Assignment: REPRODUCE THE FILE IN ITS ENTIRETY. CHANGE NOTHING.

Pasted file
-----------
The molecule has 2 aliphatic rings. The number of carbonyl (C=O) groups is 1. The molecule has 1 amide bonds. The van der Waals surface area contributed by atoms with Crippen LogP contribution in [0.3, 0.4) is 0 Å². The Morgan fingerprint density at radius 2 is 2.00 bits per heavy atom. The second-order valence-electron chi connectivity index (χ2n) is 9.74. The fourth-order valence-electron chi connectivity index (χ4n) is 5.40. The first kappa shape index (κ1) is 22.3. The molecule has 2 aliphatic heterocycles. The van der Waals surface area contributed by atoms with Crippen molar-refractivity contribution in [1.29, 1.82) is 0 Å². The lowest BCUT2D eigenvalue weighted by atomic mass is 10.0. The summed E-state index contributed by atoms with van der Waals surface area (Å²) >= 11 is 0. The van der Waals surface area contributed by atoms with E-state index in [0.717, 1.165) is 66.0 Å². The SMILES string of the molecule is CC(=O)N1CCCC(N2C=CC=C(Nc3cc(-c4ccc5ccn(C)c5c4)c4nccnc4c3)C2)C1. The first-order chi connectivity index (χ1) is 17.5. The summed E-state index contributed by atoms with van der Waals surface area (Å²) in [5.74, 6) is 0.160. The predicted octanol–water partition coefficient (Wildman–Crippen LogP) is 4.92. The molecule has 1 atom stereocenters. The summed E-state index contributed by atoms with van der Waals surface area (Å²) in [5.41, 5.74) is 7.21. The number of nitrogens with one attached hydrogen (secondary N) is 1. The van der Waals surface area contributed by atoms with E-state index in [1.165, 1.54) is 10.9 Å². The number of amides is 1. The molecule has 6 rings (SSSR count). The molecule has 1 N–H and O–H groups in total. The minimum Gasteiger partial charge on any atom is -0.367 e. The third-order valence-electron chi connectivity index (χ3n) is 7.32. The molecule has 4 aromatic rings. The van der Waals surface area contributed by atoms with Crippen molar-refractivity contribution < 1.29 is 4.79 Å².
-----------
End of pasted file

The molecule has 2 aliphatic rings. The number of carbonyl (C=O) groups is 1. The molecule has 1 amide bonds. The van der Waals surface area contributed by atoms with Crippen LogP contribution in [0.3, 0.4) is 0 Å². The Morgan fingerprint density at radius 2 is 2.00 bits per heavy atom. The second-order valence-electron chi connectivity index (χ2n) is 9.74. The fourth-order valence-electron chi connectivity index (χ4n) is 5.40. The first kappa shape index (κ1) is 22.3. The molecule has 2 aliphatic heterocycles. The van der Waals surface area contributed by atoms with Crippen molar-refractivity contribution in [1.29, 1.82) is 0 Å². The lowest BCUT2D eigenvalue weighted by atomic mass is 10.0. The summed E-state index contributed by atoms with van der Waals surface area (Å²) >= 11 is 0. The van der Waals surface area contributed by atoms with E-state index in [0.717, 1.165) is 66.0 Å². The SMILES string of the molecule is CC(=O)N1CCCC(N2C=CC=C(Nc3cc(-c4ccc5ccn(C)c5c4)c4nccnc4c3)C2)C1. The first-order chi connectivity index (χ1) is 17.5. The summed E-state index contributed by atoms with van der Waals surface area (Å²) in [5.74, 6) is 0.160. The predicted octanol–water partition coefficient (Wildman–Crippen LogP) is 4.92. The molecule has 1 atom stereocenters. The summed E-state index contributed by atoms with van der Waals surface area (Å²) in [5.41, 5.74) is 7.21. The number of nitrogens with one attached hydrogen (secondary N) is 1. The van der Waals surface area contributed by atoms with E-state index in [1.165, 1.54) is 10.9 Å². The number of amides is 1. The molecule has 6 rings (SSSR count). The molecule has 1 N–H and O–H groups in total. The minimum Gasteiger partial charge on any atom is -0.367 e. The third-order valence-electron chi connectivity index (χ3n) is 7.32. The molecule has 4 aromatic rings. The van der Waals surface area contributed by atoms with Crippen molar-refractivity contribution < 1.29 is 4.79 Å².